A current exhibition is taking place at Getty Images Gallery called ‘Beat Positive’, which brings to life the dawn of hip hop culture in a series of vibrant photographs.
On view until 4th August, the exhibition showcases iconic images from British photographers Janette Beckman and David Corio alongside never before seen material from the Michael Ochs, Right On! and Redferns archives.
Now one of the biggest selling musical genres globally, hip hop began with a much simpler goal: to get people moving. On the evening of August 11, 1973, Clive Campbell, better known as DJ Kool Herc, set up two turntables in the recreation room at 1520 Sedgewick Ave in the Bronx in order to entertain the crowd gathered for his sister Cindy’s birthday party. In a completely new technique he called the Merry Go-Round, Herc extended short drum breaks, now known as break beats, using two copies of the same records. The crowd went wild, the party went late, and though no one at the time was aware, a new genre was born.
Londoners Janette Beckman and David Corio first discovered hip hop in 1982 while on assignment for music magazines such as NME, Melody Maker and The Face. Their portraits of Run DMC, Slick Rick, Salt ‘n’ Pepa, Whodini, Grandmaster Flash, LL Cool J, Queen Latifah and the Beastie Boys, along with many others, are considered classics of the genre. Their work has been shown internationally at museums and galleries such as the Victoria and Albert Museum, The Museum of the City of New York and Powerhouse Gallery.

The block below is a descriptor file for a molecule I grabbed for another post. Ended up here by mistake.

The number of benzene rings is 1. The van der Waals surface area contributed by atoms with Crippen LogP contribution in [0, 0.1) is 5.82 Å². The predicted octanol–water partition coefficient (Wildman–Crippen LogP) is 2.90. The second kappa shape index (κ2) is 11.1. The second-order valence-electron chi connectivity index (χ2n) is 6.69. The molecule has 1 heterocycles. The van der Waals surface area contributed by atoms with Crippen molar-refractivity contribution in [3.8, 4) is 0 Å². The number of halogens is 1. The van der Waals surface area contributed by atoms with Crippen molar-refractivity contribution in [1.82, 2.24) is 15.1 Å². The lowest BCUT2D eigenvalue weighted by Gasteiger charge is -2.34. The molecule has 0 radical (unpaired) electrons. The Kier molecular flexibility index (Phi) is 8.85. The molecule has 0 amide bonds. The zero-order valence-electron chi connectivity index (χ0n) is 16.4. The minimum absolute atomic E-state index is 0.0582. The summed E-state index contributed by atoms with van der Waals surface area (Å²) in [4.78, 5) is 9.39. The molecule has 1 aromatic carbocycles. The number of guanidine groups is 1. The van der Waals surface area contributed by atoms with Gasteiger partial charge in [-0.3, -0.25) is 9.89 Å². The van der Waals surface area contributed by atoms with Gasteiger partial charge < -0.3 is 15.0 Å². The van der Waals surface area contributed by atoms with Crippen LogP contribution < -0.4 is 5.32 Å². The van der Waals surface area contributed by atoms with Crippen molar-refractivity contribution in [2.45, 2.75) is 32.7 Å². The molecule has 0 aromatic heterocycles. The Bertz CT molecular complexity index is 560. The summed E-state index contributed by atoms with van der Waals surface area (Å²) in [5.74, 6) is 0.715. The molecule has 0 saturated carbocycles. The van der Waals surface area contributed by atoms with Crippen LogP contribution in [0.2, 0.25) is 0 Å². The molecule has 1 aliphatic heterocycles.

Using the four main elements of hip-hop – turntablism, MC’ing, graffiti writing and break dancing – as a jumping off point, Getty Images Gallery curator Shawn Waldron worked with the two photographers to create a unique offering of limited edition prints. The show also features never-before-seen historic photographs sourced from Getty Images’ extensive archive, including images of a young LL Cool J, a triptych of The Fat Boys filming their 'Jail House Rap' video and Kerstin Rodgers front row scenes from the 1984 Hip Hop Jam at London's Southbank, taken from the Michael Ochs, Right On! and Redferns archives respectively.
All images © Getty Images.
Until 04 August 2018Location:
Getty Images Gallery
46 Eastcastle Street,
London, W1W 8DXMore Information:gettyimagesgallery.com